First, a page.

Feb 2, 2012
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CWF embarks on a restructuring programme

Feb 2, 2012

Following the departure of former president Chrystel Abadie-Truchet, CWF’s management team together with its shareholder representative decided to begin a vast restructuring programme of the children’s clothing manufacturer. As a result of this, the company, which currently employs 910 people, has just announced 150 job cuts at its site in Herbiers (west central France).

Francis Cukierman, CWF’s current president, is also the managing director of Invus, who is the investment advisor of CWF’s shareholder Artal. According to Cukierman, the new programme’s aim is to adapt CWF to new consumer spending habits, especially in the Southern European countries where it is very well established. This will require a restructuring of the company as well as its staff.

CWF confirmed that an employment protection plan will also be put into place. The manufacturer also spoke of its wish to relocate people to other areas within the company if possible.

Une boutique Atelier de Courcelles à Londres

CWF embarked on a vast restructuring plan around six months ago, going from a horizontal business model (with for example one creative department that managed the whole group of brands) to a model by business unit. This means that, from now on, “each brand will have its own manager, with its own team, together with the responsibility to come up with a good product, at a good price, and launch it at the right place and at the right time”, explained Francis Cukierman. Each person responsible for the brand will work in parallel with the other areas such as commercial marketing, supply chain, sourcing, human relations, etc.

Furthermore, according to CWF, its structure was also too clumsy and complicated, with too many round trips in product development between the Herbiers site and suppliers. The president explained that “often, a prototype that had been put together in Herbiers would be sent to the supplier and then sent back to Herbiers, before being sent once again to the supplier. This fragmentation of tasks was turning out to be very costly for the company.”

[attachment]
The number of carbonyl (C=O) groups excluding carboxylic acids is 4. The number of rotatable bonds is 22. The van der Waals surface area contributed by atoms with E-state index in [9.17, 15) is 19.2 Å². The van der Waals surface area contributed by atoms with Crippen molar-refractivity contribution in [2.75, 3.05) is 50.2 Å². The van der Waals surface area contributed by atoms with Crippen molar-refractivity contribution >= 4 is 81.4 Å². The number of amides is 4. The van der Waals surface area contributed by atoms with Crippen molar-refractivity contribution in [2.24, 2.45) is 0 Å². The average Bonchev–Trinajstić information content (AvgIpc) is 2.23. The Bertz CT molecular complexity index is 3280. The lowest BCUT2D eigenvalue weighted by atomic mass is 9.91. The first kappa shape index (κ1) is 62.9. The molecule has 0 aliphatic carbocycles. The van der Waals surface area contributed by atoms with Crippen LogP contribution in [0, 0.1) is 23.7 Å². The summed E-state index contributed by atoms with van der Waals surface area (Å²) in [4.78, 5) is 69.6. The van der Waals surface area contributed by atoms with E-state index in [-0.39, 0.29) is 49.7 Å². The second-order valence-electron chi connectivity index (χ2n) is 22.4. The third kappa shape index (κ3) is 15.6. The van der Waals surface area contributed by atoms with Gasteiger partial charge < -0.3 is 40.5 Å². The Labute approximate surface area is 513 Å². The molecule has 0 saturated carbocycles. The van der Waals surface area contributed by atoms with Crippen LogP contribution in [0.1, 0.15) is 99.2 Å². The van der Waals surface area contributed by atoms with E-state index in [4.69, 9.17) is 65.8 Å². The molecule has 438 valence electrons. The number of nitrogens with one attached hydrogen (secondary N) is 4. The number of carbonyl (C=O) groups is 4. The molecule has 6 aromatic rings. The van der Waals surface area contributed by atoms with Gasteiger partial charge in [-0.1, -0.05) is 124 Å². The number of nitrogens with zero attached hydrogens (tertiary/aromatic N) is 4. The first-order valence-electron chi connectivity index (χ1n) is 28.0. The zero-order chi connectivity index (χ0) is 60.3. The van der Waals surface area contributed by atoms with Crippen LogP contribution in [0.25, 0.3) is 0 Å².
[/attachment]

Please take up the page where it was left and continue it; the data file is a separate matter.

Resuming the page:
Now there is a distinction between high value added products of which the prototypes will be developed at the Herbiers site or by the suppliers. “Without changing neither the quality nor style, we needed to bypass some steps in order to achieve lower prices”, said Cukierman. “Up until now, products at both low and high volumes for luxury and lifestyle brands were treated in the same manner.”

According to the president, this restructuring programme was necessary in order to allow CWF to survive today’s harsh economic climate but also to help it develop. “This season, we have started taking orders one and a half months early, so since December 1st instead of January 15th like we used to. This will allow us to begin the manufacturing sooner and therefore the delivery sooner as well. This means that, from as early as summer 2012, our residual stock will be reduced from 20 to 10%.

CWF is also currently working on a new sourcing strategy in Asia. Through its recent partner and shareholder Sun City, the manufacturer of Herbiers’ kidswear has built a site in Shanghai with the aim of operating a manufacturing plant in China. “It is not that we are going to be changing the quality of our products”, reassured Francis Cukierman. “But it wasn’t right that the most basic products were being manufactured in the same factories as the more complicated ones."

Last year, CWF registered a total revenue of nearly 158 million euros, which was stable in comparison to 2010. Almost 80% of that figure came from Europe and the remaining 20% from Asia. “France, Italy, Spain and England, among other European countries, are each responsible for almost 20% of European sales. We have to admit that consumer spending in countries from the South has been decreasing. But at the same time, there is an increasing demand from countries from the Middle East, Asia and Russia.”

CWF has developed a retail concept called Atelier de Courcelles which currently has around 15 points of sale. The standalone stores can be found in Paris, two in London and one in Milan. Three points of sale via partnerships should also be opening soon in the Middle East. Francis Cukierman spoke of an increase in demand from the emerging countries: “We are working on a distribution strategy in China, where we are currently in talks with some groups.” The kidswear manufacturer also wants to develop its Atelier de Courcelles concept for the 2013 season, keeping its luxury aspect but making it more “child-like”.

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